Jobless rate holds steady for October
By Matthew Whittle
Published in News on December 3, 2007 2:13 PM
Wayne County's unemployment rate remained unchanged from September to October, holding steady at 4.6 percent -- even with the state average.
"That's steady as she goes," said Bill Pate, manager of the Goldsboro branch of the N.C. Employment Security Com-mission. "And it's really good because anything below 5 percent is considered full employment. That means there are jobs out there for qualified folks."
Wayne County's rate also is slightly lower than its October 2006 mark of 4.8 percent.
"That speaks of the strength of the economy," Pate said.
Of North Carolina's 100 counties in October, 54 had higher rates, three were the same, and 43 were lower.
As has been the case all year, at the top of the list was Scotland County with 9.4 percent unemployment, while Currituck County remained at the bottom with 2.6 percent.
Of those counties immediately bordering Wayne, Duplin's rate for October dropped 0.1 percent to 4.3 percent, Greene was down 0.2 percent to 4.8 percent, Johnston fell 0.1 percent to 4.0 percent, Lenoir held steady at 5.2 percent, Sampson was down 0.1 percent to 3.9 percent and Wilson dropped 0.1 percent to 5.7 percent.
Overall, said state ESC Chairman Harry E. Payne Jr., the trend across the state has been a good one.
"Since January ... 85 counties have lower unemployment rates," he said in a written statement. "North Carolina businesses continue to add workers, and new job announcements give us hope that this growth will continue."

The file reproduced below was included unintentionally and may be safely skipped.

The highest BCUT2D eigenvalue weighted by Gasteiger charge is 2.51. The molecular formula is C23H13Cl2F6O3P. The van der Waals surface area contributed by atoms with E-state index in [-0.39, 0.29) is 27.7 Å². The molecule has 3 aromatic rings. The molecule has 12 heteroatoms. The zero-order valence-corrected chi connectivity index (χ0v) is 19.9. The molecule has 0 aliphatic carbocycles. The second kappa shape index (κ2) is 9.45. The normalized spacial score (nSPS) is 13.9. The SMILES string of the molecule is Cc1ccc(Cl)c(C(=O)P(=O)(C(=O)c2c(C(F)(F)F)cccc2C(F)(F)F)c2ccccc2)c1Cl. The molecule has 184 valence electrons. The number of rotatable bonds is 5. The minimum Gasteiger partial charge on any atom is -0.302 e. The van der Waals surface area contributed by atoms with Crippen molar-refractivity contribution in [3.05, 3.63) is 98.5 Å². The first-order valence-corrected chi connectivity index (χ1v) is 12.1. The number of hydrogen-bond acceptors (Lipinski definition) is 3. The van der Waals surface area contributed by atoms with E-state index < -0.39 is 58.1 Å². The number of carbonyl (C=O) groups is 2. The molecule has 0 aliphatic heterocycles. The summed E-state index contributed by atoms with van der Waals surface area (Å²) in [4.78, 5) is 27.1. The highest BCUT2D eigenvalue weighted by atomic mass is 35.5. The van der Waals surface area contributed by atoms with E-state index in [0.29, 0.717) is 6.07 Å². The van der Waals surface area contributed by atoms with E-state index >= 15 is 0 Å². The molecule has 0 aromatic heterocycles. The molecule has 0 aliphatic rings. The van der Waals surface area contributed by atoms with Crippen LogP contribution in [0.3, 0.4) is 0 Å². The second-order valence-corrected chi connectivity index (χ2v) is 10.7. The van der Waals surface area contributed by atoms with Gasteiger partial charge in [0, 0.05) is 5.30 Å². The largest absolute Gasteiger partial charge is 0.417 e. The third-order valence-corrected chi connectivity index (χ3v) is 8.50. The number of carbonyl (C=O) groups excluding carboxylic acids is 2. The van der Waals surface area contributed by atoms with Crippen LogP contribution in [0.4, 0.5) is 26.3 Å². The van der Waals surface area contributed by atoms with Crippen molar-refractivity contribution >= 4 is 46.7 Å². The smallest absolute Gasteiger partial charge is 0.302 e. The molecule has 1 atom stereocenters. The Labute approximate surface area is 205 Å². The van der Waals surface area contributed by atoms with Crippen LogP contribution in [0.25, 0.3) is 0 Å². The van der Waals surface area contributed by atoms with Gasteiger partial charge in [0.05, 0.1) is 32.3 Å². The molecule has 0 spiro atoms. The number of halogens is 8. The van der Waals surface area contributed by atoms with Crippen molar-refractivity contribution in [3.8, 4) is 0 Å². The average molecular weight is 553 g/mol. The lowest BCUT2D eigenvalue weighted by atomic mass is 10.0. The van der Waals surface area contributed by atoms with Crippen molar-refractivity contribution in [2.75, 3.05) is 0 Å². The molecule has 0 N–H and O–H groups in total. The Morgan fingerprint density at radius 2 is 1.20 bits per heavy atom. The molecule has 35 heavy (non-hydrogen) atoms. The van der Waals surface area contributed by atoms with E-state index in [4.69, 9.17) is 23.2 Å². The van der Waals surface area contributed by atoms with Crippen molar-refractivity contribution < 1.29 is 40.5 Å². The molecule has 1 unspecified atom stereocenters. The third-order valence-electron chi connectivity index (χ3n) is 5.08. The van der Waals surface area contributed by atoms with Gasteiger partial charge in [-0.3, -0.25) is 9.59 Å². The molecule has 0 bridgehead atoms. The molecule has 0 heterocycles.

Across the state, though, both total employment (4.31 million people) and the civilian labor force (4.53 million people) were down ever so slightly.
Nationally, according to the United State Labor Depart-ment, the number of unemployed persons -- 7.2 million -- was virtually unchanged last month, as the unemployment rate held steady in October at 4.7 percent. That is slightly higher from last year at this time, when 6.7 million people were unemployed for a jobless rate of 4.4 percent.
Currently, though, total employment (146 million people) and the civilian labor force (153.3 million people) are holding steady.
Not seasonally adjusted rates show unemployment conditions at the time the data was collected, with seasonal fluctuations not yet removed. Therefore, those rates are not generally used in determining the significance of economic trends.
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